Now we know.
Baseball fans now know the answer to the question about whether or not the very brightest stars of an era forever linked with performance enhancing drug use will pay the price in the form of Hall of Fame entry, or lack thereof.
The answer is a bold "Yes, they will."
The final balloting reveals that baseball all-time home run leader Barry Bonds, the all time leader in Cy Young Awards Roger Clemens, the greatest offensive catcher of all time Mike Piazza and a player with more than 600 career home runs Sammy Sosa, are all not heading to Cooperstown.
Not yet at least.
All of those players could eventually end up enshrined in Cooperstown.
Under different circumstances all of them would have been automatic, no questions asked, first ballot locks.
Not in 2013 though.
Not with the specter of performance enhancing drug use hanging over their heads.
In 2013 the Baseball Writers Association of America voted no one into the Hall of Fame.
Not Barry Bonds, not Roger Clemens, not Sammy Sosa, not Craig Biggio, not Mike Piazza and not Curt Schilling either.
Keep in mind that a lot of these players never actually tested positive for Steroids. Some such as Mike Piazza are accused via hearsay and the words of people who were not under oath when they made the accusations.
Most of the steroid accusations probably wouldn't hold up under our own legal system. When it comes to players such as Mike Piazza and Jeff Bagwell they're basically guilty until proven innocent in the eyes of many Hall of Fame voters.
Even players such as Barry Bonds and Roger Clemens, who were implicated of use in more conclusive manners, were operating in an era when Major League Baseball did not enforce or enact tough rules surrounding the use of performance enhancing drugs.
Bonds admitted to taking performance enhancing drugs, but claimed he had no knowledge they were PED's when he took them.
Roger Clemens was accused of taking steroids in The Mitchell Report, but denied the accusations and was then found "not guilty" of perjury charges when he testified to not taking performance enhancing drugs in front of congress in 2008.
Major League Baseball clearly had a serious problem with use of performance enhancing drugs among its players. That problem is far from being solved, but it does appear to be on the right path.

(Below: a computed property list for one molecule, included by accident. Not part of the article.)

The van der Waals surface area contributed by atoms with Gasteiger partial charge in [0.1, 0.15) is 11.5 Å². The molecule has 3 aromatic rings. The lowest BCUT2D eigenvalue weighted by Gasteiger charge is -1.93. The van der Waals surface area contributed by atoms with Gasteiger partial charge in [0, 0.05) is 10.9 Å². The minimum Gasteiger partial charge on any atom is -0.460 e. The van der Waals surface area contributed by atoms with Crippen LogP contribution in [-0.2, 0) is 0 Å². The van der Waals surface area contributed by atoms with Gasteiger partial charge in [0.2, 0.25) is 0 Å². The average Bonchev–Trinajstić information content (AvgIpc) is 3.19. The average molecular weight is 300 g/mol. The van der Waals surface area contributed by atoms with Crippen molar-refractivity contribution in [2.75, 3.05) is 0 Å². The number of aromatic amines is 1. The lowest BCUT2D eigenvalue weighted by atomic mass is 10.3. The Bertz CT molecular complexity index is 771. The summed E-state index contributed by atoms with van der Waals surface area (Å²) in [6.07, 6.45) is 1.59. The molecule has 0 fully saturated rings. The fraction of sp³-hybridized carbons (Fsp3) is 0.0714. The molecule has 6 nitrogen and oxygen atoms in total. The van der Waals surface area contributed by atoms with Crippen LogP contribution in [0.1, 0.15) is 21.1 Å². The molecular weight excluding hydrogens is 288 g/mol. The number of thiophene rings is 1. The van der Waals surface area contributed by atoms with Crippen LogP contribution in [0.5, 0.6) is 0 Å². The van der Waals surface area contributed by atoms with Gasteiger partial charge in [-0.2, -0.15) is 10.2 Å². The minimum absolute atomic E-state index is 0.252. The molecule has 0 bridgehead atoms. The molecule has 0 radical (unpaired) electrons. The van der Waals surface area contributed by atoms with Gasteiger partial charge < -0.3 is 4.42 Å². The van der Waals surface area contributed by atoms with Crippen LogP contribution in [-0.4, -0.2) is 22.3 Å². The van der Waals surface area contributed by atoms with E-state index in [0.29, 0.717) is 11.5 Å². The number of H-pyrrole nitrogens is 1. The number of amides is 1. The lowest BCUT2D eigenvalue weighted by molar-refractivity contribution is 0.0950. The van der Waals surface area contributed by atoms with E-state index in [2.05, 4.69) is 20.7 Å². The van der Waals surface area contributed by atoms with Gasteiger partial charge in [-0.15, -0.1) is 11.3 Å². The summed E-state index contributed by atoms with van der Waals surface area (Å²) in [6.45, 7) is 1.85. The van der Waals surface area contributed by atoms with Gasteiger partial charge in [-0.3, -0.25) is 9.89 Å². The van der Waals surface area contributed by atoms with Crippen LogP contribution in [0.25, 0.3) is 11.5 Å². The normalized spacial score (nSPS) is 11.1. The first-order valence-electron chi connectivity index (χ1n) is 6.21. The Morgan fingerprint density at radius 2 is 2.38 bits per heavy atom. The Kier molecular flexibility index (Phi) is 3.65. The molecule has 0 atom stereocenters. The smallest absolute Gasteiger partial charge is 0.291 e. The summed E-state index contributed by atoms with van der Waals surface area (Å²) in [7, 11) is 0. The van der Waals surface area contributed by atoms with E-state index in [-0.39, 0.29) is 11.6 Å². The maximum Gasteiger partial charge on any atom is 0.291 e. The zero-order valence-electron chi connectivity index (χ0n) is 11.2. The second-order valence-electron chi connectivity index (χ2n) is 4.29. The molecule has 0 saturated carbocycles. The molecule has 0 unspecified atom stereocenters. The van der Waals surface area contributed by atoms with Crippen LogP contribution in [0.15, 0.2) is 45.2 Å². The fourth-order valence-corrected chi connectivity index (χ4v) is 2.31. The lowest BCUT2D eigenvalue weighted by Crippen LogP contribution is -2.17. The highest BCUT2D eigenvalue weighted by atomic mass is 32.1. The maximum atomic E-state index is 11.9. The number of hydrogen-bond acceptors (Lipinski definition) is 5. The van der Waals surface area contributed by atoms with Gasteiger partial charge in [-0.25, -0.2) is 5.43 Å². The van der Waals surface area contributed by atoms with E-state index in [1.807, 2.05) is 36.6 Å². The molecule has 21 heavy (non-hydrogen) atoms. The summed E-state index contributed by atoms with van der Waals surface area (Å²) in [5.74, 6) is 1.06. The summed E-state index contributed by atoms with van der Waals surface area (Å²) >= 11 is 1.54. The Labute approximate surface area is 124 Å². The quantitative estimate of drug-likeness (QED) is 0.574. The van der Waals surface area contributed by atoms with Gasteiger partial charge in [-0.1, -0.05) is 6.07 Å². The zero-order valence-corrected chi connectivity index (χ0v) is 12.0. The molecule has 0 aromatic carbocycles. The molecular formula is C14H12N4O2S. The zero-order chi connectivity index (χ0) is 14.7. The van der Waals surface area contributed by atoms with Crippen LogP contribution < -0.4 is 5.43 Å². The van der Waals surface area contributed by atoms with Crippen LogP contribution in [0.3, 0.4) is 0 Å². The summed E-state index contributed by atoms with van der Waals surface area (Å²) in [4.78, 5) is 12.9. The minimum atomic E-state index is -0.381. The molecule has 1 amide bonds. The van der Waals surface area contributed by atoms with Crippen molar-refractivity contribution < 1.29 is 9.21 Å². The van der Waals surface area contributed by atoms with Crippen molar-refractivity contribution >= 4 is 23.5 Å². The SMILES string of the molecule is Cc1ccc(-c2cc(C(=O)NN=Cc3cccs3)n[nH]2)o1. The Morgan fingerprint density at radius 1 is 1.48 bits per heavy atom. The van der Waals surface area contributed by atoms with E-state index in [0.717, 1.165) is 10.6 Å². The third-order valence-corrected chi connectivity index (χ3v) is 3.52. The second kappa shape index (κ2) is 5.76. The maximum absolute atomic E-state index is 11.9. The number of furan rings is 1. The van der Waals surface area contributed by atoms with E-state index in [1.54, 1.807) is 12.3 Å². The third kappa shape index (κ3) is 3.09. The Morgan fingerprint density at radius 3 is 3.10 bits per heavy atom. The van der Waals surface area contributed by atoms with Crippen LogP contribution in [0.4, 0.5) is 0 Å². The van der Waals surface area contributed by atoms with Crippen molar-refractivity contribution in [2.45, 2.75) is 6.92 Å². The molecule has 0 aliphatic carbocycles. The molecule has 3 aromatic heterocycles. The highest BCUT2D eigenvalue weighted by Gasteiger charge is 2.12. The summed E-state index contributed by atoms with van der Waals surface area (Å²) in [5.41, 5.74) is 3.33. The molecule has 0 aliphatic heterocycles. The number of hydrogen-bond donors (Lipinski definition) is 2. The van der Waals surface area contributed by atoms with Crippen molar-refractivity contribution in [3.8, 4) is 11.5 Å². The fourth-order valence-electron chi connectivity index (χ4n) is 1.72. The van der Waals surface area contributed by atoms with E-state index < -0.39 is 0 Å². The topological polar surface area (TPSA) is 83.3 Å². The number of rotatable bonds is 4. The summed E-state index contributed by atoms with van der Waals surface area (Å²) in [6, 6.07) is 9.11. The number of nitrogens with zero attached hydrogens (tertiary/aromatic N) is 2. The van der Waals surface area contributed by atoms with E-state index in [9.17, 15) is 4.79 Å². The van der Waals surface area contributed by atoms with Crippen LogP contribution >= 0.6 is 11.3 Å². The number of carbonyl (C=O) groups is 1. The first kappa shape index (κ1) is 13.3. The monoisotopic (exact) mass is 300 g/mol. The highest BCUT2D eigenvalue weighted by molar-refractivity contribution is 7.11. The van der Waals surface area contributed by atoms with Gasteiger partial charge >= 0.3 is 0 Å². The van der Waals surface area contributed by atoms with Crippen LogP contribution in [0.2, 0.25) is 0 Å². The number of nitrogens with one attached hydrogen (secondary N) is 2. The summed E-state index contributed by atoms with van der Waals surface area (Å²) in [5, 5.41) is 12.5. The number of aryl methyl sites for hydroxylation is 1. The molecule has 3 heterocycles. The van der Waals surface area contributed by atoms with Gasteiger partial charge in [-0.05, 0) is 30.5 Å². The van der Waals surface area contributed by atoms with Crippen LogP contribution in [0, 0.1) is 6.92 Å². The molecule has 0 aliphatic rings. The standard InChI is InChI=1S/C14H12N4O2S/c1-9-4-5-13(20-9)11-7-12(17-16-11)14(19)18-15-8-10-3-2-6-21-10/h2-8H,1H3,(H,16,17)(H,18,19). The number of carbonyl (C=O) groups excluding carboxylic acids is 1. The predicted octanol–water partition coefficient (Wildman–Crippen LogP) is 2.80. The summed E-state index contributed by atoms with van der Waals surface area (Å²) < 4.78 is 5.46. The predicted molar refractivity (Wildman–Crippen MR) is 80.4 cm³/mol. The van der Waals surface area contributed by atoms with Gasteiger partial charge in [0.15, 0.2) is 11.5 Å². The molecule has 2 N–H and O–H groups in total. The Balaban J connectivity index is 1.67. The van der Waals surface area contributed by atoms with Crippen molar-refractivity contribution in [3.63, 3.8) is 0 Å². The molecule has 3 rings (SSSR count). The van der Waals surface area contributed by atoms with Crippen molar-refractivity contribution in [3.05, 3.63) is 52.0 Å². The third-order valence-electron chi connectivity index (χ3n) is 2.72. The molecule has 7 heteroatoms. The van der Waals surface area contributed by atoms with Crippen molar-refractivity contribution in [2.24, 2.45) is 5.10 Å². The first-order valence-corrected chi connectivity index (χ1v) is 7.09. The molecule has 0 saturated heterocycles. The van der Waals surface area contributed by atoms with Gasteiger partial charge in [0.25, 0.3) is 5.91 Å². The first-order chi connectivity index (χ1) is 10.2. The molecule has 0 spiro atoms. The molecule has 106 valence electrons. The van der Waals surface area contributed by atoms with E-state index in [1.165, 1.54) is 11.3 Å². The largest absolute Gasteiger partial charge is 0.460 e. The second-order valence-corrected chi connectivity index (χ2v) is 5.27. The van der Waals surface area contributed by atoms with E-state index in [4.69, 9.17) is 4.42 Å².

Home run numbers have dropped off in recent years.
From 1998 through 2006 there were over 5,000 home runs hit in every season. Since the end of the 2006 season that number has been eclipsed only once, in 2009 and that season's total was only 5,042.
Baseball is making an effort.
The game on the field may be cleaner, but the era of what we believe to be more rampant performance enhancing drug use is now facing judgement not in a court of law, but in a court whose judges are the members of the Baseball Writers Association of America.
Today those voters spoke and they denied a number of players who by most metrics should be inducted into the Hall of Fame this summer. Instead none of them will get in.
Wednesday's omissions were not comprised of players who were all guilty of drug use. Instead it was a group of the most talented players of the late 1990s and early 21st century who played in an era in which the use of performance enhancing drugs may have been rampant.
These players were just the best of that lot, and the Hall of Fame is about admitting the best the sport offered. Unfortunately the best of that era may have been flawed.
History reminds us that baseball has had flawed eras before. The Baseball Hall of Fame already has players who played long before the league was integrated. Those players are still hall of fame-worthy, but they likely benefitted from institutionalized and accepted racism.
Marvin Miller, the late former executive director of the Major League Baseball Player's Association told Baseball Prospectus in May of 2008 that the Hall of Fame was "full of villains." He included a mention of players such as Tris Speaker and Cap Anson, current members of the Baseball Hall of Fame who are former members of Ku Klux Klan.
Then there are players such as Gaylord Perry who has openly admitted to scuffing baseballs and corking bats in an effort to gain a competitive edge. Perry was inducted into the Hall of Fame in 1991.
Barry Bonds was a hall of fame caliber player long before he threatened the single season home run record in 2001.
Roger Clemens had already won three Cy Young awards and an MVP Award before he signed a free agent contract with the Toronto Blue Jays prior to the 1997 season.
Beyond the list of very notable players who did not receive Hall of Fame votes today, is another list. It is a list of players who did receive votes.
Aaron Sele got one vote, it was one too many. Sele was nothing more than a mediocre pitcher who played 15 years, never won 20 games in a season, never eclipsed 200 strikeouts in a season, and never finished a season with an E.R.A. under 3.00.
Sandy Alomar Jr. received 16 votes. Alomar Jr. was a durable and above average catcher who spent 20 years in the majors. Of course this ballot is for the Baseball Hall of Fame, being good or above average should not be a valid reason to admit someone to Cooperstown. Alomar had a career he should be proud of. It was quite good, but he never hit more than 20 home runs in a single season, and finished with a career .273 batting average.
If the Baseball Writers Association of America wants to maintain its credibility then it needs to worry as much about who its members are voting for, as who they're not voting for.